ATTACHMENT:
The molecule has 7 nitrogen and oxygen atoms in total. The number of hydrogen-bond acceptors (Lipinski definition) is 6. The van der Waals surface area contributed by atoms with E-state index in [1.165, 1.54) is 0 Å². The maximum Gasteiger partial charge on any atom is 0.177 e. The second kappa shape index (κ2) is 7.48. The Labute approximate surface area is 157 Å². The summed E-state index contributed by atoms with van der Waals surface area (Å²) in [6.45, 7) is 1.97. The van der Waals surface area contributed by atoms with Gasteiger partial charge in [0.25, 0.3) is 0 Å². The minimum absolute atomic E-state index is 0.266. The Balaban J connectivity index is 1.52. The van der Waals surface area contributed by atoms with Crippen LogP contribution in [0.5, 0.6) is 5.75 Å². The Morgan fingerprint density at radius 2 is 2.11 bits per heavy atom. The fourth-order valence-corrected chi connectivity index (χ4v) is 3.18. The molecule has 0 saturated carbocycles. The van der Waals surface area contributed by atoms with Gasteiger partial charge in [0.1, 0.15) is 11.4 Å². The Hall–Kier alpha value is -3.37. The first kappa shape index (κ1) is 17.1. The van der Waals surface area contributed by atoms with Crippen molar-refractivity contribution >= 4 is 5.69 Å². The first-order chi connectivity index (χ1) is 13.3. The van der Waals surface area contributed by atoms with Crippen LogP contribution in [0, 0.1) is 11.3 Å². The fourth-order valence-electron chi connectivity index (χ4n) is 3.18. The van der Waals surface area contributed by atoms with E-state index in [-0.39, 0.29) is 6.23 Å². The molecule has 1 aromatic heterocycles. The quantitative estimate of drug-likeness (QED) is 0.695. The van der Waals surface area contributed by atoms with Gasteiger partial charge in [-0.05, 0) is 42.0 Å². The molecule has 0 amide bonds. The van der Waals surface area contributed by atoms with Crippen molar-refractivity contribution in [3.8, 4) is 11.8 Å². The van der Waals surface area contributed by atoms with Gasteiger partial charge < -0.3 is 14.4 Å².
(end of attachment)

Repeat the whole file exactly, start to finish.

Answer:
The molecule has 7 nitrogen and oxygen atoms in total. The number of hydrogen-bond acceptors (Lipinski definition) is 6. The van der Waals surface area contributed by atoms with E-state index in [1.165, 1.54) is 0 Å². The maximum Gasteiger partial charge on any atom is 0.177 e. The second kappa shape index (κ2) is 7.48. The Labute approximate surface area is 157 Å². The summed E-state index contributed by atoms with van der Waals surface area (Å²) in [6.45, 7) is 1.97. The van der Waals surface area contributed by atoms with Gasteiger partial charge in [0.25, 0.3) is 0 Å². The minimum absolute atomic E-state index is 0.266. The Balaban J connectivity index is 1.52. The van der Waals surface area contributed by atoms with Crippen LogP contribution in [0.5, 0.6) is 5.75 Å². The Morgan fingerprint density at radius 2 is 2.11 bits per heavy atom. The fourth-order valence-corrected chi connectivity index (χ4v) is 3.18. The molecule has 0 saturated carbocycles. The van der Waals surface area contributed by atoms with Gasteiger partial charge in [0.1, 0.15) is 11.4 Å². The Hall–Kier alpha value is -3.37. The first kappa shape index (κ1) is 17.1. The van der Waals surface area contributed by atoms with Crippen molar-refractivity contribution >= 4 is 5.69 Å². The first-order chi connectivity index (χ1) is 13.3. The van der Waals surface area contributed by atoms with Crippen LogP contribution in [0, 0.1) is 11.3 Å². The fourth-order valence-electron chi connectivity index (χ4n) is 3.18. The van der Waals surface area contributed by atoms with E-state index in [-0.39, 0.29) is 6.23 Å². The molecule has 1 aromatic heterocycles. The quantitative estimate of drug-likeness (QED) is 0.695. The van der Waals surface area contributed by atoms with Gasteiger partial charge in [-0.05, 0) is 42.0 Å². The molecule has 0 amide bonds. The van der Waals surface area contributed by atoms with Crippen molar-refractivity contribution in [3.8, 4) is 11.8 Å². The van der Waals surface area contributed by atoms with Gasteiger partial charge < -0.3 is 14.4 Å².